Panel to discuss boy swimmers on girls’ teams
MIAA expected to find options
The question of whether swimming opportunities should be expanded for high school boys - or cut back for both boys and girls - will be weighed by members of a Massachusetts Interscholastic Athletic Association panel tomorrow as they discuss what to do about the growing number of boys joining girls’ swim teams in fall competition.
Boys competing with girls in the pool had drawn the attention of MIAA officials in the past, but hadn’t created much of splash until November, when several boys swam in the girls’ state championships and Will Higgins, a male swimmer from Norwood High School, broke a sectional meet record for the girls’ 50-yard freestyle event.
Now the association appears backed into a situation where it’s expected to take a stand.
This peculiar quandary came about because high school swimming in Massachusetts now takes place in the fall and winter, but not equally for both genders. In the winter, schools have boys’ teams and girls’ teams, and the MIAA holds separate state tournaments for each gender.
But in fall, swimming is considered a girls’ sport and there is only one state tournament - for girls. If a boy wants to swim competitively, and his school does not have a boys program, he can swim on the girls’ team. And if that girls’ team follows the fall schedule, the boy has no option but to compete in the girls’ state tournament and championship.
A number of boys did just that last fall, and Higgins broke the sectional 50-yard freestyle record that had been held since 1985 by Cynthia Kangos of Wellesley.
Had he been swimming against boys, his winning time probably would not have qualified him for the boys’ tournament. But Norwood does not have a boys’ team. And MIAA rules don’t let boys swim on their own and qualify for boys’ tournaments. “You have to be on a team,’’ MIAA spokesman Paul Wetzel said Thursday. “And it has to be on a member school team. You have to have a coach, a practice schedule for the season, and be registered as a team.’’
So for male swimmers at Norwood High, the only option is to swim with the girls in the fall.
Boys swimming on girls’ teams is not unique to Norwood High: Of 48 high schools statewide with girls’ swim teams last fall, eight - Billerica, Dracut, Marshfield, Methuen, Norwood, Walpole, Weymouth, and St. Peter-Marian of Worcester - had male swimmers on their rosters, according to the MIAA. Those eight do not offer boys’ programs.
How the MIAA will try to resolve this situation has become something of a parlor game within scholastic swimming circles. The eight-member committee meeting tomorrow is to present its recommendations April 12 at MIAA headquarters in Franklin.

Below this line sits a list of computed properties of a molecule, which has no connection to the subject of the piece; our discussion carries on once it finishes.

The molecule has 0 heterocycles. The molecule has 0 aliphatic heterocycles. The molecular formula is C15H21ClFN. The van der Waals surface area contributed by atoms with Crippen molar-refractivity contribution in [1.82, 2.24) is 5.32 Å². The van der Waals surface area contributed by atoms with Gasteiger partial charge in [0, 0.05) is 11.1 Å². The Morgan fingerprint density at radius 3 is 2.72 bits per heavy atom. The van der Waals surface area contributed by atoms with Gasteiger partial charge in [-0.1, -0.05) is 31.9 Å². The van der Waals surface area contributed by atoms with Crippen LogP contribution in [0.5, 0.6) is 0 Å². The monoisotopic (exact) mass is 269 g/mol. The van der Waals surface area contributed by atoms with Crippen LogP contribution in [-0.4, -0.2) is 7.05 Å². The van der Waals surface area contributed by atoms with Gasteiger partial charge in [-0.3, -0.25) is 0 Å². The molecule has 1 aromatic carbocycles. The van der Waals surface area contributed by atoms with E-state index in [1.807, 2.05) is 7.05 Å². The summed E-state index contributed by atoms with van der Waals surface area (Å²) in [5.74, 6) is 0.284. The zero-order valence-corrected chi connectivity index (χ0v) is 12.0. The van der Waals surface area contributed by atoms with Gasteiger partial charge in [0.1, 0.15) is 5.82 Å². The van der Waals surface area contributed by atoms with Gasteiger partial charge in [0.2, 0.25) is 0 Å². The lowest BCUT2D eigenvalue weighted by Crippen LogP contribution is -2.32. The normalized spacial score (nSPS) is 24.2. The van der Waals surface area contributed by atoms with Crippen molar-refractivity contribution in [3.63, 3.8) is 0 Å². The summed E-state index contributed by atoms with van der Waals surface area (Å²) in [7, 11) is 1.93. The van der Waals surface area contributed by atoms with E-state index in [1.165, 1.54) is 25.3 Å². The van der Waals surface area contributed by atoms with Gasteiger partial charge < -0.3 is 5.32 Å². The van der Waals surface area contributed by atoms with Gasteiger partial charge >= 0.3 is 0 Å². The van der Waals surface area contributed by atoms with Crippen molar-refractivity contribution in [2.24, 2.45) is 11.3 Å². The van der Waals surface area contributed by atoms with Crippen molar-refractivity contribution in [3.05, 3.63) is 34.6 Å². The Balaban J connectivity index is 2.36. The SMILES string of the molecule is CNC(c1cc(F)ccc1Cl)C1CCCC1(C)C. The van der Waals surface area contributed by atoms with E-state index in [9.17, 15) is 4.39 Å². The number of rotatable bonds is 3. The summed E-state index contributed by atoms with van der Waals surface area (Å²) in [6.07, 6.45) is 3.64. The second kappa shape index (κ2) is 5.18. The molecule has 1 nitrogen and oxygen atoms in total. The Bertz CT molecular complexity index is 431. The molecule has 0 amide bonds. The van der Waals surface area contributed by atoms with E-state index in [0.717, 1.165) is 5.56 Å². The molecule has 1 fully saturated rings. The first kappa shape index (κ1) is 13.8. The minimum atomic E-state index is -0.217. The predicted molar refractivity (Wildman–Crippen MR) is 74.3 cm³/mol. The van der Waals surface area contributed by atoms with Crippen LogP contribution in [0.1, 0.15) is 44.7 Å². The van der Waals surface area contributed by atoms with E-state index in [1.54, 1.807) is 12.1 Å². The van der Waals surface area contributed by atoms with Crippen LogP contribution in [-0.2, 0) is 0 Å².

Some coaches have suggested making swimming a boys’ sport in fall, too. Schools without enough male swimmers could partner with other schools and field “co-op’’ teams. Then the MIAA could offer a fall boys’ swim tournament, and have boys qualify under boys’ times to compete - just like it does in winter.
But there’s a fear shared by many coaches: What if the MIAA decides to condense boys and girls swimming into one season?
If the MIAA made swimming strictly a winter sport, one state tournament would be held for boys and girls in the winter. The girls’ fall season would cease.
That does not sit well with James A. Davis, a member on the MIAA Swim Committee charged with tackling this issue. He said such a drastic move would greatly reduce participation and make it even more difficult for winter swim teams to find pool time.
Last fall, there were 48 girls swim teams in the MIAA, and - as always - no boys’ teams. This winter, there are 190 boys teams and 154 girls teams. (Schools can offer girls’ swimming in fall or winter - but not both.)
“If you moved it all into one season, it would be a detriment to the sport,’’ said Davis, the athletic director at Belmont High.
When the MIAA attempted to address this issue three years ago, it weighed three options: create a boys’ tournament in the fall; make swimming a single-season sport in the winter; or wait and monitor the situation. At that time, MIAA officials took the wait-and-see approach.
This time, Davis said he believes the committee will come up with a solid plan that can be in place before next fall.
Davis noted that in winter, boys and girls must meet different qualifying standards to compete in the post-season. “What if we took those qualifying times for winter and applied them to the boys in the fall?’’ he said.
Most coaches agree something must be done. If not, there’s a chance next fall that a boy could win a girls’ state title.
Richard Lennon, MIAA director for winter and fall girls’ state tournaments, is also on the committee. He said he too hates the thought of limiting swimming to one season. “That would be killing a sport, in a sense,’’ he said.
Davis and Lennon will discuss potential solutions tomorrow with the other members of the committee: chairman Ray Grant, MIAA tournament director Pete Foley, Monson Public Schools Superintendent Patrice L. Dardenne, Northampton swim coach James Hirtle, Wahconah Regional High School principal James Conro, and MIAA assistant director Ned Doyle.